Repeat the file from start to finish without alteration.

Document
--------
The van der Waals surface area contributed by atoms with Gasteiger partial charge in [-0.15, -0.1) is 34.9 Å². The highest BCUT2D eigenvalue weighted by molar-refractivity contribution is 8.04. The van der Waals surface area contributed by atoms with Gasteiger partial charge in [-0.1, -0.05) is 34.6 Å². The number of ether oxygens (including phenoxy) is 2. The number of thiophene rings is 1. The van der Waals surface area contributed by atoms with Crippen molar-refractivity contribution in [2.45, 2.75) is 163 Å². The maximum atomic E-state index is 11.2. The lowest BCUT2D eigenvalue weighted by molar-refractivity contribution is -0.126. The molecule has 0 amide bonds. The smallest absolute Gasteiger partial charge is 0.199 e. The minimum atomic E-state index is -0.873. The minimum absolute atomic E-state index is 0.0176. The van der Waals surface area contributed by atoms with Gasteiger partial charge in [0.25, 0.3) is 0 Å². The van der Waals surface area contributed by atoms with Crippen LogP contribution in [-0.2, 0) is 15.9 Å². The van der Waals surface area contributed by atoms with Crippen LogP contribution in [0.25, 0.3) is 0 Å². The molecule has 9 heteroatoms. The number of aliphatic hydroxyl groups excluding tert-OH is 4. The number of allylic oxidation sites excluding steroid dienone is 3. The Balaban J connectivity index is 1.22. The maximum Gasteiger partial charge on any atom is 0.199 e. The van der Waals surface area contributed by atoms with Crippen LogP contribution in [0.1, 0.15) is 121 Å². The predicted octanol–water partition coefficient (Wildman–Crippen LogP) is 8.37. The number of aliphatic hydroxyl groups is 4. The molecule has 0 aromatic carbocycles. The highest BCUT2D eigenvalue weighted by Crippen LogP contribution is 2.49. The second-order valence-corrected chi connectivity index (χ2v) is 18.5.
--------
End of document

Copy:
The van der Waals surface area contributed by atoms with Gasteiger partial charge in [-0.15, -0.1) is 34.9 Å². The highest BCUT2D eigenvalue weighted by molar-refractivity contribution is 8.04. The van der Waals surface area contributed by atoms with Gasteiger partial charge in [-0.1, -0.05) is 34.6 Å². The number of ether oxygens (including phenoxy) is 2. The number of thiophene rings is 1. The van der Waals surface area contributed by atoms with Crippen molar-refractivity contribution in [2.45, 2.75) is 163 Å². The maximum atomic E-state index is 11.2. The lowest BCUT2D eigenvalue weighted by molar-refractivity contribution is -0.126. The molecule has 0 amide bonds. The smallest absolute Gasteiger partial charge is 0.199 e. The minimum atomic E-state index is -0.873. The minimum absolute atomic E-state index is 0.0176. The van der Waals surface area contributed by atoms with Gasteiger partial charge in [0.25, 0.3) is 0 Å². The van der Waals surface area contributed by atoms with Crippen LogP contribution in [-0.2, 0) is 15.9 Å². The van der Waals surface area contributed by atoms with Crippen LogP contribution in [0.25, 0.3) is 0 Å². The molecule has 9 heteroatoms. The number of aliphatic hydroxyl groups excluding tert-OH is 4. The number of allylic oxidation sites excluding steroid dienone is 3. The Balaban J connectivity index is 1.22. The maximum Gasteiger partial charge on any atom is 0.199 e. The van der Waals surface area contributed by atoms with Crippen LogP contribution in [0.1, 0.15) is 121 Å². The predicted octanol–water partition coefficient (Wildman–Crippen LogP) is 8.37. The number of aliphatic hydroxyl groups is 4. The molecule has 0 aromatic carbocycles. The highest BCUT2D eigenvalue weighted by Crippen LogP contribution is 2.49. The second-order valence-corrected chi connectivity index (χ2v) is 18.5.